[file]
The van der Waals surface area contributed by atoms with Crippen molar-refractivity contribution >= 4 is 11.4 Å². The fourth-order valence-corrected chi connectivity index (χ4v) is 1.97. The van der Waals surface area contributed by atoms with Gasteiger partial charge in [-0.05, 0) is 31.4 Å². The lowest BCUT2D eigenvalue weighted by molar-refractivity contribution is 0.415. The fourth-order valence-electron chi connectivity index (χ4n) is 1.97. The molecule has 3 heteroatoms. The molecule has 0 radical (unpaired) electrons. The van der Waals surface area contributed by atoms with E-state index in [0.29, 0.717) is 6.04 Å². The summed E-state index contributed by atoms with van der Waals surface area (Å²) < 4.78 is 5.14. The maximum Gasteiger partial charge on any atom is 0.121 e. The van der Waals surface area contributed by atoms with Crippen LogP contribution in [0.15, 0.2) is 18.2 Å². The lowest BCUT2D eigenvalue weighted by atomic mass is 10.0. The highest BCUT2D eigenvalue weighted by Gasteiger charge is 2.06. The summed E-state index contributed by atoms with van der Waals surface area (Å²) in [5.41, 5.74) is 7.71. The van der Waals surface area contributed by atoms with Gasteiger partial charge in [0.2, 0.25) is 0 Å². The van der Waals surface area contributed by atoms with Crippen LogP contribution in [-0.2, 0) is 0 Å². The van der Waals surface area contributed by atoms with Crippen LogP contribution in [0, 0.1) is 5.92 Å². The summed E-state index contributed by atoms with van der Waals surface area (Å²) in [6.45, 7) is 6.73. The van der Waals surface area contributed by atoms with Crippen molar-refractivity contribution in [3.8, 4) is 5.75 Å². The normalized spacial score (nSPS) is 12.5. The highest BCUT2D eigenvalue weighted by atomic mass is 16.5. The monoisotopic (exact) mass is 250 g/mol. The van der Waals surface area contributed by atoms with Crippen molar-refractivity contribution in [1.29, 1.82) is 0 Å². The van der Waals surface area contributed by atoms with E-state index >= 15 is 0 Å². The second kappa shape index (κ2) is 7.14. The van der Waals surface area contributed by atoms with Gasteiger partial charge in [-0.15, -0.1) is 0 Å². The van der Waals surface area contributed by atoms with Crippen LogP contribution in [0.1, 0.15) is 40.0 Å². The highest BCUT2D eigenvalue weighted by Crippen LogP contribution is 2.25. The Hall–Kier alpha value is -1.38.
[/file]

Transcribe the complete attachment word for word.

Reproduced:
The van der Waals surface area contributed by atoms with Crippen molar-refractivity contribution >= 4 is 11.4 Å². The fourth-order valence-corrected chi connectivity index (χ4v) is 1.97. The van der Waals surface area contributed by atoms with Gasteiger partial charge in [-0.05, 0) is 31.4 Å². The lowest BCUT2D eigenvalue weighted by molar-refractivity contribution is 0.415. The fourth-order valence-electron chi connectivity index (χ4n) is 1.97. The molecule has 3 heteroatoms. The molecule has 0 radical (unpaired) electrons. The van der Waals surface area contributed by atoms with E-state index in [0.29, 0.717) is 6.04 Å². The summed E-state index contributed by atoms with van der Waals surface area (Å²) < 4.78 is 5.14. The maximum Gasteiger partial charge on any atom is 0.121 e. The van der Waals surface area contributed by atoms with Crippen LogP contribution in [0.15, 0.2) is 18.2 Å². The lowest BCUT2D eigenvalue weighted by atomic mass is 10.0. The highest BCUT2D eigenvalue weighted by Gasteiger charge is 2.06. The summed E-state index contributed by atoms with van der Waals surface area (Å²) in [5.41, 5.74) is 7.71. The van der Waals surface area contributed by atoms with Gasteiger partial charge in [0.2, 0.25) is 0 Å². The van der Waals surface area contributed by atoms with Crippen LogP contribution in [-0.2, 0) is 0 Å². The van der Waals surface area contributed by atoms with Crippen LogP contribution in [0, 0.1) is 5.92 Å². The summed E-state index contributed by atoms with van der Waals surface area (Å²) in [6.45, 7) is 6.73. The van der Waals surface area contributed by atoms with Crippen molar-refractivity contribution in [3.8, 4) is 5.75 Å². The normalized spacial score (nSPS) is 12.5. The highest BCUT2D eigenvalue weighted by atomic mass is 16.5. The monoisotopic (exact) mass is 250 g/mol. The van der Waals surface area contributed by atoms with Crippen molar-refractivity contribution in [1.29, 1.82) is 0 Å². The van der Waals surface area contributed by atoms with E-state index >= 15 is 0 Å². The second kappa shape index (κ2) is 7.14. The van der Waals surface area contributed by atoms with Gasteiger partial charge in [-0.15, -0.1) is 0 Å². The van der Waals surface area contributed by atoms with Crippen LogP contribution in [0.1, 0.15) is 40.0 Å². The highest BCUT2D eigenvalue weighted by Crippen LogP contribution is 2.25. The Hall–Kier alpha value is -1.38.